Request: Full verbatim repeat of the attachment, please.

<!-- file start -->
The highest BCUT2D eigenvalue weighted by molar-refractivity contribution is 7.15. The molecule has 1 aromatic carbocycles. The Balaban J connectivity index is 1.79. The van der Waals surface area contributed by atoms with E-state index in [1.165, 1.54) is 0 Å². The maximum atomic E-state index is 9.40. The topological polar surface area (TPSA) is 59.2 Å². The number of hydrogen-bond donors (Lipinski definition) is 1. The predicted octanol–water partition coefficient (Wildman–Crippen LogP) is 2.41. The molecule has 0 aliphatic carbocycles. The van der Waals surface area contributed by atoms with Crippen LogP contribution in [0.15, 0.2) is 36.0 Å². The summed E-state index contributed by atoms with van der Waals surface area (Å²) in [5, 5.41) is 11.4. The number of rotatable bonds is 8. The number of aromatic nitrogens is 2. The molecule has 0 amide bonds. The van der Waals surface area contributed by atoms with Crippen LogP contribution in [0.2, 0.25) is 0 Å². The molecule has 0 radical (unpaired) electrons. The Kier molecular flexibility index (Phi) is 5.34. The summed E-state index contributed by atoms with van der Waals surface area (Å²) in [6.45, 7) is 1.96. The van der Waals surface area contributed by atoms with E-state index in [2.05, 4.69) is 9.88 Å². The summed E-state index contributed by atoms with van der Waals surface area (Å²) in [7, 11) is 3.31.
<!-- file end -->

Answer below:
The highest BCUT2D eigenvalue weighted by molar-refractivity contribution is 7.15. The molecule has 1 aromatic carbocycles. The Balaban J connectivity index is 1.79. The van der Waals surface area contributed by atoms with E-state index in [1.165, 1.54) is 0 Å². The maximum atomic E-state index is 9.40. The topological polar surface area (TPSA) is 59.2 Å². The number of hydrogen-bond donors (Lipinski definition) is 1. The predicted octanol–water partition coefficient (Wildman–Crippen LogP) is 2.41. The molecule has 0 aliphatic carbocycles. The van der Waals surface area contributed by atoms with Crippen LogP contribution in [0.15, 0.2) is 36.0 Å². The summed E-state index contributed by atoms with van der Waals surface area (Å²) in [5, 5.41) is 11.4. The number of rotatable bonds is 8. The number of aromatic nitrogens is 2. The molecule has 0 amide bonds. The van der Waals surface area contributed by atoms with Crippen LogP contribution in [0.2, 0.25) is 0 Å². The molecule has 0 radical (unpaired) electrons. The Kier molecular flexibility index (Phi) is 5.34. The summed E-state index contributed by atoms with van der Waals surface area (Å²) in [6.45, 7) is 1.96. The van der Waals surface area contributed by atoms with E-state index in [2.05, 4.69) is 9.88 Å². The summed E-state index contributed by atoms with van der Waals surface area (Å²) in [7, 11) is 3.31.